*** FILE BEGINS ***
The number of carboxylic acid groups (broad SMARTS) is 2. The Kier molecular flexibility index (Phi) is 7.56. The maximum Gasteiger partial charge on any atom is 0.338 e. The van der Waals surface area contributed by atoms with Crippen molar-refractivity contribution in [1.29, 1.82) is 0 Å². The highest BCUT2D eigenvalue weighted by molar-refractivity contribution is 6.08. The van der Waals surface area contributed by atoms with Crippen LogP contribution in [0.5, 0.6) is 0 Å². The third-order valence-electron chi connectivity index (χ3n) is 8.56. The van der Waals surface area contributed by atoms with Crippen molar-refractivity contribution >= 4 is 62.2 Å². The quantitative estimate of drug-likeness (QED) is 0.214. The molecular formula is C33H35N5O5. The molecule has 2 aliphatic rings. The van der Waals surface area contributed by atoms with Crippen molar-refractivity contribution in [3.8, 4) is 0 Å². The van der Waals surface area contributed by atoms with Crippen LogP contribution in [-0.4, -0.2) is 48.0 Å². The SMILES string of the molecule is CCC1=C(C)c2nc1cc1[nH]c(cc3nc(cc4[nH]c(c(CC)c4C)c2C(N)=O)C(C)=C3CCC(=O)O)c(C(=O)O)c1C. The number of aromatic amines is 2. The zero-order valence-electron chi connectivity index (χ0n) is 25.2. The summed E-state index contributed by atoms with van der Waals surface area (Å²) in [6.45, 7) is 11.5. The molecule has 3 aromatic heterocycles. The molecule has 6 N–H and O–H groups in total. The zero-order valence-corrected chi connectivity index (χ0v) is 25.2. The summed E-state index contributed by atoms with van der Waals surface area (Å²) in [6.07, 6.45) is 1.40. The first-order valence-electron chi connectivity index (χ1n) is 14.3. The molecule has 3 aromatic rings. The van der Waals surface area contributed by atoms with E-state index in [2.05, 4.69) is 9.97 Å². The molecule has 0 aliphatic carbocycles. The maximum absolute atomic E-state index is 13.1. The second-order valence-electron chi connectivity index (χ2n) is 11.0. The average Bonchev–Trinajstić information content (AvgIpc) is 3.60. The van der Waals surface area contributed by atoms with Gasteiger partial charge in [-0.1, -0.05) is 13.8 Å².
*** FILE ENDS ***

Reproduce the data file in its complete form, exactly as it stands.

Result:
The number of carboxylic acid groups (broad SMARTS) is 2. The Kier molecular flexibility index (Phi) is 7.56. The maximum Gasteiger partial charge on any atom is 0.338 e. The van der Waals surface area contributed by atoms with Crippen molar-refractivity contribution in [1.29, 1.82) is 0 Å². The highest BCUT2D eigenvalue weighted by molar-refractivity contribution is 6.08. The van der Waals surface area contributed by atoms with Crippen LogP contribution in [0.5, 0.6) is 0 Å². The third-order valence-electron chi connectivity index (χ3n) is 8.56. The van der Waals surface area contributed by atoms with Crippen molar-refractivity contribution >= 4 is 62.2 Å². The quantitative estimate of drug-likeness (QED) is 0.214. The molecular formula is C33H35N5O5. The molecule has 2 aliphatic rings. The van der Waals surface area contributed by atoms with Crippen molar-refractivity contribution in [3.8, 4) is 0 Å². The van der Waals surface area contributed by atoms with Crippen LogP contribution in [-0.4, -0.2) is 48.0 Å². The SMILES string of the molecule is CCC1=C(C)c2nc1cc1[nH]c(cc3nc(cc4[nH]c(c(CC)c4C)c2C(N)=O)C(C)=C3CCC(=O)O)c(C(=O)O)c1C. The number of aromatic amines is 2. The zero-order valence-electron chi connectivity index (χ0n) is 25.2. The summed E-state index contributed by atoms with van der Waals surface area (Å²) in [6.45, 7) is 11.5. The molecule has 3 aromatic heterocycles. The molecule has 6 N–H and O–H groups in total. The zero-order valence-corrected chi connectivity index (χ0v) is 25.2. The summed E-state index contributed by atoms with van der Waals surface area (Å²) in [6.07, 6.45) is 1.40. The first-order valence-electron chi connectivity index (χ1n) is 14.3. The molecule has 3 aromatic rings. The van der Waals surface area contributed by atoms with E-state index in [2.05, 4.69) is 9.97 Å². The molecule has 0 aliphatic carbocycles. The maximum absolute atomic E-state index is 13.1. The second-order valence-electron chi connectivity index (χ2n) is 11.0. The average Bonchev–Trinajstić information content (AvgIpc) is 3.60. The van der Waals surface area contributed by atoms with Gasteiger partial charge in [-0.1, -0.05) is 13.8 Å².